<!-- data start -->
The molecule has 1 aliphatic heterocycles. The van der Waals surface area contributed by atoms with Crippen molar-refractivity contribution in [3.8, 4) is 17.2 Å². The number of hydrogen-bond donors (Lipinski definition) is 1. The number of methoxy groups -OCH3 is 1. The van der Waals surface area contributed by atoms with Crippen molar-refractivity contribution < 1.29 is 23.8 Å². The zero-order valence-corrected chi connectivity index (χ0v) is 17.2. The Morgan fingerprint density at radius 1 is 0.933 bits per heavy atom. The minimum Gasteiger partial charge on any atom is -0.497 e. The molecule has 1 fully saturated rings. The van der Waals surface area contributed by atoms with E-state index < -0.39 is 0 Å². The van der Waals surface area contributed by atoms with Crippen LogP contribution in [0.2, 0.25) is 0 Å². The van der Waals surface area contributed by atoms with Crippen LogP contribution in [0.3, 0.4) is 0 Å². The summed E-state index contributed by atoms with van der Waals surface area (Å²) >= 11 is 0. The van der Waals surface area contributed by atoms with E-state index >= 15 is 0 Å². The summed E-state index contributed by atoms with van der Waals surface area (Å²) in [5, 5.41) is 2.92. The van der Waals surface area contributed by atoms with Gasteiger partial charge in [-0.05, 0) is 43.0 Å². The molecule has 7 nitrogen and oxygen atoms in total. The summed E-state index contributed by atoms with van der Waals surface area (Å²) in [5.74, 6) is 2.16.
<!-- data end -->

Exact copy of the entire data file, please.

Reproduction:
The molecule has 1 aliphatic heterocycles. The van der Waals surface area contributed by atoms with Crippen molar-refractivity contribution in [3.8, 4) is 17.2 Å². The number of hydrogen-bond donors (Lipinski definition) is 1. The number of methoxy groups -OCH3 is 1. The van der Waals surface area contributed by atoms with Crippen molar-refractivity contribution < 1.29 is 23.8 Å². The zero-order valence-corrected chi connectivity index (χ0v) is 17.2. The Morgan fingerprint density at radius 1 is 0.933 bits per heavy atom. The minimum Gasteiger partial charge on any atom is -0.497 e. The molecule has 1 fully saturated rings. The van der Waals surface area contributed by atoms with E-state index < -0.39 is 0 Å². The van der Waals surface area contributed by atoms with Crippen LogP contribution in [0.2, 0.25) is 0 Å². The van der Waals surface area contributed by atoms with Crippen LogP contribution in [0.3, 0.4) is 0 Å². The summed E-state index contributed by atoms with van der Waals surface area (Å²) >= 11 is 0. The van der Waals surface area contributed by atoms with E-state index >= 15 is 0 Å². The summed E-state index contributed by atoms with van der Waals surface area (Å²) in [5, 5.41) is 2.92. The van der Waals surface area contributed by atoms with Gasteiger partial charge in [-0.05, 0) is 43.0 Å². The molecule has 7 nitrogen and oxygen atoms in total. The summed E-state index contributed by atoms with van der Waals surface area (Å²) in [5.74, 6) is 2.16.